If the FOIA coordinator knows are has reason to know that all or a portion of the requested information is available on website, the township will notify the requestor in its written response that all or a portion of the requested information is available on its website. The written response, to the degree practicable in the specific instance, will include a webpage address where the requested information is available or directions to arrive at the information requested.
Section 8.5 of FOIA (5 ILCS 140/8.5) provides that a public body is not required to copy a public record that is published on the public body’s website; rather, the public body must notify the requester that the public record is available online and direct the requester to the website. If a person is unable to reasonably access the record online, he or she may re-submit the request and advise the public body that he or she could not access the record, and the public body must then respond as provided in section 3. The specific language is:
Sec. 8.5 Records maintained online.
(a) Notwithstanding any provision of this Act to the contrary, a public body is not required to copy a public record that is published on the public body’s website. The public body shall notify the requester that the public record is available online and direct the requester to the website where the record can be reasonably accessed.
(b) If the person requesting the public record is unable to reasonably access the record online after being directed to the website pursuant to subsection (a) of this Section, the requester may re-submit his or her request for the record stating his or her inability to reasonably access the record online, and the public body shall make the requested record available for inspection any copying as provided in Section 3 of this Act.
Despite the reference to “information” in its title, FOIA is actually an open records act, providing access to public records maintained by public bodies. Section 2 of FOIA defines the term “public records” as follows:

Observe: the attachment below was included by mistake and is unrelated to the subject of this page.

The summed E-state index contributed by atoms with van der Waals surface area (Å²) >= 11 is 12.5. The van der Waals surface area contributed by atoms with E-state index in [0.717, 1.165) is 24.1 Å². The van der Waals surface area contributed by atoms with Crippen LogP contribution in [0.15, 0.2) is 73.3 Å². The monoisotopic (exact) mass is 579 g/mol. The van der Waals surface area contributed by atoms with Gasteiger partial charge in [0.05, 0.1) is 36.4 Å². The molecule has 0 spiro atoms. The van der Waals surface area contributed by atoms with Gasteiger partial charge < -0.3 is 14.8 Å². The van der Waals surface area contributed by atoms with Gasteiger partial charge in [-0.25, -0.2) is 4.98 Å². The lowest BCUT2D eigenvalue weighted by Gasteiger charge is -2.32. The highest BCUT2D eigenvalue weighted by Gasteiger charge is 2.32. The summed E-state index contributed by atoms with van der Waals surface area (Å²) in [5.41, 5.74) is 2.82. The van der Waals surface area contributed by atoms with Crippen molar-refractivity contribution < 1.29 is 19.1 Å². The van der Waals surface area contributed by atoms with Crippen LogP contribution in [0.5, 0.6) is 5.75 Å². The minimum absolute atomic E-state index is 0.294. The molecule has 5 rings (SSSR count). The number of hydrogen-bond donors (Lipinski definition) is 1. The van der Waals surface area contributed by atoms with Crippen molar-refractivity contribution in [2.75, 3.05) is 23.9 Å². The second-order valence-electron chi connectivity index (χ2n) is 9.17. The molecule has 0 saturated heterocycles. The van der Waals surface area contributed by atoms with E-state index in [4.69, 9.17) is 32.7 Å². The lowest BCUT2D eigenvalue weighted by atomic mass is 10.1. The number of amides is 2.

“Public records” means all records, reports, forms, writings, letters, memoranda, books, papers, maps, photographs, microfilms, cards, tapes, recordings, electronic data processing records, electronic communications, recorded information and all other documentary materials pertaining to the transaction of public business, regardless of physical form or characteristics, having been prepared by or for, or having been or being used by, received by, in the possession of, or under the control of any public body. 5 ILCS 140/2(c).
The physical characteristics of records are not relevant in classifying them as “public records”, because the definition expressly extends to all records regardless of their physical form of characteristics. Rather, the important factors in determining whether a record is a “public record” are:
(1) Whether the record pertains to the transaction of public business of the public body; and
(2) Whether the record was prepared by or for, or was or is being used by, was received by, or is a in the possession of or under control of the public body.
Public bodies are required to provide records in accordance with the provisions of the Act. Public officials or employees, however, are not required to answer questions or to explain the meaning of the records in response to a FOIA request. Section 3.3 of the FOIA (5 ILCS 140/3.3) provides that “[t]his Act is not intended to compel public bodies to interpret or advise requesters as to the meaning or significance or the public records”.
Further, a public body is not required to compile data that it does not ordinarily maintain or to create new records in response to FOIA requests. See Kenyon v. Garrels, 184 III. App. 3d 28, 32 (4th Dist. 1989).
Simply gathering or compiling information that a public body does ordinarily maintain, however, is not creating a new record. In Bowe v. Evanston Community Consolidated School District 65, 128 III. 2d 373 (1989), a school district argued that it should not be required to produce several years of test score data in a masked and scrambled format because that would require creating a new, non-exempt record. The Illinois Supreme Court disagreed, holding that neither deleting exempt portions of a record nor scrambling information in a record constitutes creation of a new record. Bowie, 129 III. 2d at 382; see also Hites v. Waubonsee Community College, 2016 IL app (2d) 150836 (2016) (the data in the college’s databases are “public records”; a public body may be required to compile and recognize information that it already maintains electronically in the ordinary course of business).